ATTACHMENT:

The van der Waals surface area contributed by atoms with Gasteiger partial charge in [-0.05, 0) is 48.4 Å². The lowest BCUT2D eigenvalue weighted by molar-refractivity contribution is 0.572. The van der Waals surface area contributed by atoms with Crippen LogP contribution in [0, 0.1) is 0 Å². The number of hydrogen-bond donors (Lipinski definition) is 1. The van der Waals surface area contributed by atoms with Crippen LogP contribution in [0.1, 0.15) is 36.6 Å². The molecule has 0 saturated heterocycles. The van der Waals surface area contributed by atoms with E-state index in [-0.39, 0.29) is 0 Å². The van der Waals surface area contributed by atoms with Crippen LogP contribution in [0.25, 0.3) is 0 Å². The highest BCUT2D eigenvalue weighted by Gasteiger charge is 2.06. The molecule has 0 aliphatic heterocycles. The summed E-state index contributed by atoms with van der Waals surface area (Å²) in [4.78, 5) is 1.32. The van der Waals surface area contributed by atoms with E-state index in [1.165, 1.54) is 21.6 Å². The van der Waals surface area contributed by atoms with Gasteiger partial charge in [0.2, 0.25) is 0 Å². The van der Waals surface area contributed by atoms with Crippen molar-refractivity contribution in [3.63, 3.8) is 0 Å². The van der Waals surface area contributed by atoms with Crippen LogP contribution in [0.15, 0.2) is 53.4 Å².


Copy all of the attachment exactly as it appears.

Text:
The van der Waals surface area contributed by atoms with Gasteiger partial charge in [-0.05, 0) is 48.4 Å². The lowest BCUT2D eigenvalue weighted by molar-refractivity contribution is 0.572. The van der Waals surface area contributed by atoms with Crippen LogP contribution in [0, 0.1) is 0 Å². The number of hydrogen-bond donors (Lipinski definition) is 1. The van der Waals surface area contributed by atoms with Crippen LogP contribution in [0.1, 0.15) is 36.6 Å². The molecule has 0 saturated heterocycles. The van der Waals surface area contributed by atoms with E-state index in [-0.39, 0.29) is 0 Å². The van der Waals surface area contributed by atoms with Crippen LogP contribution in [0.25, 0.3) is 0 Å². The highest BCUT2D eigenvalue weighted by Gasteiger charge is 2.06. The molecule has 0 aliphatic heterocycles. The summed E-state index contributed by atoms with van der Waals surface area (Å²) in [4.78, 5) is 1.32. The van der Waals surface area contributed by atoms with E-state index in [1.165, 1.54) is 21.6 Å². The van der Waals surface area contributed by atoms with Gasteiger partial charge in [0.2, 0.25) is 0 Å². The van der Waals surface area contributed by atoms with Crippen molar-refractivity contribution in [3.63, 3.8) is 0 Å². The van der Waals surface area contributed by atoms with Crippen LogP contribution in [0.15, 0.2) is 53.4 Å².